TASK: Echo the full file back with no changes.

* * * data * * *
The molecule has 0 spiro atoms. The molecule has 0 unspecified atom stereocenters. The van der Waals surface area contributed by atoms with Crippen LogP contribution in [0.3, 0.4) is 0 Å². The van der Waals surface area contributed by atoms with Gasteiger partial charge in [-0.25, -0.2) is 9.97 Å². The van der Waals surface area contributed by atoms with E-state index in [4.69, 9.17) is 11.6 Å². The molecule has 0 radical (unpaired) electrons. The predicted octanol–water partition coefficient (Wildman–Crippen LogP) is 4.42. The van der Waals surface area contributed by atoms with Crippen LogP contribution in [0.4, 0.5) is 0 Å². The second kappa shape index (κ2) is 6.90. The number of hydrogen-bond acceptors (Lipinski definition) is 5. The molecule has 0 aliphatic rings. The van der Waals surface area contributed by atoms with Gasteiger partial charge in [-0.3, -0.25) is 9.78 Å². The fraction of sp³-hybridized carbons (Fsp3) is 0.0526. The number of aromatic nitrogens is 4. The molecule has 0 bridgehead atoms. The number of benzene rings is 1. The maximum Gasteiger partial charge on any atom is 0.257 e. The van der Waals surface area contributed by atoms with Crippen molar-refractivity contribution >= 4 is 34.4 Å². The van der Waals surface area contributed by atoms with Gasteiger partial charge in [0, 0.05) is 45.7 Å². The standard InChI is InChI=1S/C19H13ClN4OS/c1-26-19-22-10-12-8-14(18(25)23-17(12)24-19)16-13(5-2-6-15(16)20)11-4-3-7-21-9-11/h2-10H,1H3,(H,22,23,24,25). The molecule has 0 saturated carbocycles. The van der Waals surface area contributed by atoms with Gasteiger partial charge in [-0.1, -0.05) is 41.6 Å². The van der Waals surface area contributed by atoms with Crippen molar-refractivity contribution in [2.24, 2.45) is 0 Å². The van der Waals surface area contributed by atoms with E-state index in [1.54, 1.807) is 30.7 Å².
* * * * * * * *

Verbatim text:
The molecule has 0 spiro atoms. The molecule has 0 unspecified atom stereocenters. The van der Waals surface area contributed by atoms with Crippen LogP contribution in [0.3, 0.4) is 0 Å². The van der Waals surface area contributed by atoms with Gasteiger partial charge in [-0.25, -0.2) is 9.97 Å². The van der Waals surface area contributed by atoms with E-state index in [4.69, 9.17) is 11.6 Å². The molecule has 0 radical (unpaired) electrons. The predicted octanol–water partition coefficient (Wildman–Crippen LogP) is 4.42. The van der Waals surface area contributed by atoms with Crippen LogP contribution in [0.4, 0.5) is 0 Å². The second kappa shape index (κ2) is 6.90. The number of hydrogen-bond acceptors (Lipinski definition) is 5. The molecule has 0 aliphatic rings. The van der Waals surface area contributed by atoms with Gasteiger partial charge in [-0.3, -0.25) is 9.78 Å². The fraction of sp³-hybridized carbons (Fsp3) is 0.0526. The number of aromatic nitrogens is 4. The molecule has 0 bridgehead atoms. The number of benzene rings is 1. The maximum Gasteiger partial charge on any atom is 0.257 e. The van der Waals surface area contributed by atoms with Crippen molar-refractivity contribution >= 4 is 34.4 Å². The van der Waals surface area contributed by atoms with Gasteiger partial charge in [0, 0.05) is 45.7 Å². The standard InChI is InChI=1S/C19H13ClN4OS/c1-26-19-22-10-12-8-14(18(25)23-17(12)24-19)16-13(5-2-6-15(16)20)11-4-3-7-21-9-11/h2-10H,1H3,(H,22,23,24,25). The molecule has 0 saturated carbocycles. The van der Waals surface area contributed by atoms with Gasteiger partial charge in [-0.1, -0.05) is 41.6 Å². The van der Waals surface area contributed by atoms with Crippen molar-refractivity contribution in [2.24, 2.45) is 0 Å². The van der Waals surface area contributed by atoms with E-state index in [1.54, 1.807) is 30.7 Å².